Current challenges for the early detection of alzheimer's disease: Brain imaging and CSF studies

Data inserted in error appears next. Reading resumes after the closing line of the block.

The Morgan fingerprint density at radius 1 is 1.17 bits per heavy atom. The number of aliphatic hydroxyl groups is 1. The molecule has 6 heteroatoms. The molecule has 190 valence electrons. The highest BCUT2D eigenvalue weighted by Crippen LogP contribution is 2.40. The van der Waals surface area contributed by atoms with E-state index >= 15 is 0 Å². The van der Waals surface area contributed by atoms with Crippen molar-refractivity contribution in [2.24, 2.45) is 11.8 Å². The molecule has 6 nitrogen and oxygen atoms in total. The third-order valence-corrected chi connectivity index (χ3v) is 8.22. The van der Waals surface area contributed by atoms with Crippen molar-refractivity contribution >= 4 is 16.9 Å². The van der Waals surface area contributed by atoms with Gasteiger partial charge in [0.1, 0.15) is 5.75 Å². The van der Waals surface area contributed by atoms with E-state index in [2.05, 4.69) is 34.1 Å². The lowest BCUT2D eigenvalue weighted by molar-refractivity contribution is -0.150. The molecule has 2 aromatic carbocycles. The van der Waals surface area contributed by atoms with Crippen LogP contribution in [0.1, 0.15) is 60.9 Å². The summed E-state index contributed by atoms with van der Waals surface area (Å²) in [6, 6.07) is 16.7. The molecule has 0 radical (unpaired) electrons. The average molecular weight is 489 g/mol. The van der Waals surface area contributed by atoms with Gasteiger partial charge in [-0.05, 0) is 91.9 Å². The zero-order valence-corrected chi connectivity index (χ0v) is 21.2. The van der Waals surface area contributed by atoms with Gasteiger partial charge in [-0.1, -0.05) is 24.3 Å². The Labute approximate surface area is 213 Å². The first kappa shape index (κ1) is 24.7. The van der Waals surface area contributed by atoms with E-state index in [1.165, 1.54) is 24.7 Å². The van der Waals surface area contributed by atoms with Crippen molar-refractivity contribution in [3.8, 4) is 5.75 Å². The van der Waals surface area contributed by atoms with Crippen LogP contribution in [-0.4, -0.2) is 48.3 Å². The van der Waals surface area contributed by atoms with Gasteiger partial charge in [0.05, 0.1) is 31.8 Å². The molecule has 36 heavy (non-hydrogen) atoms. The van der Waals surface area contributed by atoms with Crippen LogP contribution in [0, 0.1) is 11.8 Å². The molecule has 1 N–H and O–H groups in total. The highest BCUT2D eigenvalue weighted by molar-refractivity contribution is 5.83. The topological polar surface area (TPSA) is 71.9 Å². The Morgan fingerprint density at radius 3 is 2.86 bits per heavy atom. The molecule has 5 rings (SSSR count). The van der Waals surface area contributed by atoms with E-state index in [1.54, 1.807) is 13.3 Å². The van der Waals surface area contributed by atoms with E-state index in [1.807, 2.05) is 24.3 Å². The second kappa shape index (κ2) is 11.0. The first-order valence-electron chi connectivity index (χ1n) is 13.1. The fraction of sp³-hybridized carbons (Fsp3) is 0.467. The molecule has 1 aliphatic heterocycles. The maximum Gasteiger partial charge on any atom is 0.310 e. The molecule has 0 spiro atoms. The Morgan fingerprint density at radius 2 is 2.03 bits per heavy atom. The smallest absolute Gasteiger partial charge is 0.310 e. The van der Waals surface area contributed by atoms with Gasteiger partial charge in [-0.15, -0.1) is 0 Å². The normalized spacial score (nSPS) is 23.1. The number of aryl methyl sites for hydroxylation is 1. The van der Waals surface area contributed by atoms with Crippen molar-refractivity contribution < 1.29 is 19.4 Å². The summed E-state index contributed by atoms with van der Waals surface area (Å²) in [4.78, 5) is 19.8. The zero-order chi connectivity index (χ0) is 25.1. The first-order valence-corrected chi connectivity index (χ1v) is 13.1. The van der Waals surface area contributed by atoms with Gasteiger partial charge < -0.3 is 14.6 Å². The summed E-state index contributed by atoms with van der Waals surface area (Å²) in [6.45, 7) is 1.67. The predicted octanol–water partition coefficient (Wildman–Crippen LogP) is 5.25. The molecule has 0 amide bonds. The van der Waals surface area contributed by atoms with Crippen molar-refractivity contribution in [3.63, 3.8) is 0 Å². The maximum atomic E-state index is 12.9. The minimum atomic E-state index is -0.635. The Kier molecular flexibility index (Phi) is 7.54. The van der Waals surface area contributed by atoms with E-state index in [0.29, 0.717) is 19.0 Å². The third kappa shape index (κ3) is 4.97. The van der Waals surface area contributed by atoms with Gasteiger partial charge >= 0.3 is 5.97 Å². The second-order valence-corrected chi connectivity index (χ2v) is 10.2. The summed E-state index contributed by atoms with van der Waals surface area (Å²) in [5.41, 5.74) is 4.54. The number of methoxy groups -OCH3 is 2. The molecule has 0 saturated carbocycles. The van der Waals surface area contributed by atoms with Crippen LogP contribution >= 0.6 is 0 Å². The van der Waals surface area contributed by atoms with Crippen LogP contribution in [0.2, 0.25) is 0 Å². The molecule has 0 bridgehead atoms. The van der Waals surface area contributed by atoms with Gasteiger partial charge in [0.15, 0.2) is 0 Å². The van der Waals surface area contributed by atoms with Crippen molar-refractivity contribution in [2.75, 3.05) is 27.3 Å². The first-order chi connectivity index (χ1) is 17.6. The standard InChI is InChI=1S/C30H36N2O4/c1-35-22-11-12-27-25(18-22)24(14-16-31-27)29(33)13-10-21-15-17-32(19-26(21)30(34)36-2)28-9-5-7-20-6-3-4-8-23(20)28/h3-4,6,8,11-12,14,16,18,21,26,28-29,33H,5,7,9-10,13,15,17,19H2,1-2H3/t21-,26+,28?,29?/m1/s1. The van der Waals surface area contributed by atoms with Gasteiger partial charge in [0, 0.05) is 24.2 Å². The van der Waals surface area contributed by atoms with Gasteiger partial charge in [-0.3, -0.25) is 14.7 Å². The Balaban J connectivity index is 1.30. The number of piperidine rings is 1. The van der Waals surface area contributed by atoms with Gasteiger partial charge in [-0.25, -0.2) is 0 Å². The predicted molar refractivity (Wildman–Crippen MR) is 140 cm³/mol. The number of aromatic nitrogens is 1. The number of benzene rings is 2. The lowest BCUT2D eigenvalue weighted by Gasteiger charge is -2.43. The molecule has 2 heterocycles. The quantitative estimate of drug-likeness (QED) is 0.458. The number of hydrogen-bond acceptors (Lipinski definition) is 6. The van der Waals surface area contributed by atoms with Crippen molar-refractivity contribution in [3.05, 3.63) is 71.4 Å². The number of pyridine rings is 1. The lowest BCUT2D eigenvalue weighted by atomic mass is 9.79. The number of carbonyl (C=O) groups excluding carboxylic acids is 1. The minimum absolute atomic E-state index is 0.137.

The development of prevention therapies for Alzheimer's disease (AD) would greatly benefit from biomarkers that are sensitive to the subtle brain changes that occur in the preclinical stage of the disease. Reductions in the cerebral metabolic rate of glucose (CMRglc), a measure of neuronal function, have proven to be a promising tool in the early diagnosis of AD. In vivo brain 2-[18F]fluoro-2-Deoxy-D-glucose-positron emission tomography (FDG-PET) imaging demonstrates consistent and progressive CMRglc reductions in AD patients, the extent and topography of which correlate with symptom severity. There is increasing evidence that hypometabolism appears during the preclinical stages of AD and can predict decline years before the onset of symptoms. This review will give an overview of FDG-PET results in individuals at risk for developing dementia, including: presymptomatic individuals carrying mutations responsible for early-onset familial AD; patients with Mild Cognitive Impairment (MCI), often a prodrome to late-onset sporadic AD; non-demented carriers of the Apolipoprotein E (ApoE) ε4 allele, a strong genetic risk factor for late-onset AD; cognitively normal subjects with a family history of AD; subjects with subjective memory complaints; and normal elderly followed longitudinally until they expressed the clinical symptoms and received post-mortem confirmation of AD. Finally, we will discuss the potential to combine different PET tracers and CSF markers of pathology to improve the early detection of AD. © 2009 Korean Neurological Association.
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